Emerenziano (Ugo Tognazzi) is the middle-aged tax inspector who is in search of a wealthy wife. He travels to northern Italy where he meets three sisters, who, though wealthy, are not by ... See full summary »
Francesca Romana Coluzzi,
In the first episode, Quirino tries to conquer Gabriella, lover of Alvaro, with the complexity of shyness. In the second part, Prof. Beozi, in order to avoid a scandal, ends up in a raid of... See full summary »
Alberto Nardi (Alberto Sordi) is a Roman businessman who fancies himself a man of great capabilities, but whose factory (producing lifts and elevators) teeters perennially on the brink of ... See full summary »
Giovanni used to be a humble, mild-mannered government clerk whose life was turned upside down when he met Giulio, a notorious forger who at once set about manipulating the over-confident ... See full summary »
Antonio is a jolly and precise guy working for an auto factory in northern Italy. He decides to take his wife and two daughters on vacation to Sicily, so that they can finally see his hometown and meet his family. He's excited to show them around and dispel many of their negative stereotypes about Sicilians. He even dispels stereotypes about the mafia, saying that being a mafioso as a teen amounted to just being a messenger boy. But as Antonio reconnects with his past in Sicily, he finds out that there are more sides to being a Sicilian than he remembers.Written by
This is the face of a MAFIOSO...sometimes smiling, sometimes savage. Here is the story of a man who returns to his native Sicily for a holiday and finds himself again bound to the silent laws of "The Honored Society."
The planned bridge across the Strait of Messina that Nino talks about on the ferry never materialized. The Romans talked about building one made of boats and barrels but never did. Charlemagne talked about it but never did. The Normans talked about it but never did. Proposals for a bridge or a tunnel to span the strait were made several times in the 18th and 19th centuries, but were never implemented. In 1953, nine years before this movie was made, the plan that Nino refers to was a bridge that would have been the longest suspension bridge in the world. The project was finally cancelled in 2006, only to be revived in 2009 and cancelled again in 2013. See more »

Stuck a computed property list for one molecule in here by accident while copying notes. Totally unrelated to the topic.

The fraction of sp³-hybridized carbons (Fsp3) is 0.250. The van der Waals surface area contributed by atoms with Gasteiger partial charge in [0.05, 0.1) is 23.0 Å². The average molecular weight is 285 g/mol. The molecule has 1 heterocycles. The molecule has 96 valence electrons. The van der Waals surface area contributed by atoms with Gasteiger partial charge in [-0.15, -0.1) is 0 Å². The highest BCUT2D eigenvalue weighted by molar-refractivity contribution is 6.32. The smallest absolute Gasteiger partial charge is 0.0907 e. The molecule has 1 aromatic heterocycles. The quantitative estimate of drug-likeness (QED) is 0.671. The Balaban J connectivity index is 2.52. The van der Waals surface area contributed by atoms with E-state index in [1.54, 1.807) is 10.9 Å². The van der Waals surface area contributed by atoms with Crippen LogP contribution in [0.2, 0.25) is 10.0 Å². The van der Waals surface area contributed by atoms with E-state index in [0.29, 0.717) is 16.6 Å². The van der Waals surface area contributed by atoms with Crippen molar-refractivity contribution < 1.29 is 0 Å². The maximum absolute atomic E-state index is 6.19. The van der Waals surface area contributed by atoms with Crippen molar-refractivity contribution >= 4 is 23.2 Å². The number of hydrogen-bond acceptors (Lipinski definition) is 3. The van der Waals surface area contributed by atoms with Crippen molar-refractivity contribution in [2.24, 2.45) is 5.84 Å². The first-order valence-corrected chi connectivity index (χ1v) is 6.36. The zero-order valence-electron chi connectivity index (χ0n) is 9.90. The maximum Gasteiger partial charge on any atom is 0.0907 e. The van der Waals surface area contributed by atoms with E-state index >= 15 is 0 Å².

[seeing a dead person in a bed surrounded by people eating]
It's nothing. A man died. It's an old custom. His friends are throwing a party for him.
[to one of the mourners with a plate of food]
Cumbari. How'd he die?
Man at wake:
[with urgency to the driver]
Right. Let's go!
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Excellent! Thanks to Criterion for finding this gem!
Excellent, underseen comedy/drama by Alberto Lattuada, best known for co-directing Variety Lights with Federico Fellini. In a Fellini biography I once read Lattuada was quoted as bitterly claiming that he invented Fellini, that Fellini had basically participated in the making of Variety Lights but it was Lattuada's film. Lattuada was just trying to be nice, to help the kid start off his career, and Fellini pretty much stole the style for his subsequent films. Judging by this film, made 12 years afterward, Lattuada had apparently moved on, because this isn't much like Fellini's style (though one could imagine Fellini making a similarly plotted film). However, it is an excellently directed film, one that makes me wonder how many other gems might be hiding in Lattuada's filmography. It stars Alberto Sordi, whom you'll recognize from two early Fellini films, The White Sheik and I Vitelloni. He plays a Sicilian who is now a successful man in Milan. He's married with two young daughters, but he hasn't been home to visit the family since he left. This is the story of his twelve day vacation visiting home, bringing along his family. To his wife (Norma Bengell, a Brazilian actress), Sicily seems an extremely backward country. The whole culture is strange and very different from mainland Italy, and there seem to be hints of criminal activity between every line. She's not wrong. Sordi was never exactly in the mafia when he lived in Sicily, but he was more than a little connected, and now some of the high ranking criminals are thinking his status as unknown outsider might be useful to them. The film is very funny, but it also goes to some dark places. One thing's for sure: I don't think he or his family will want to visit the family again anytime soon.
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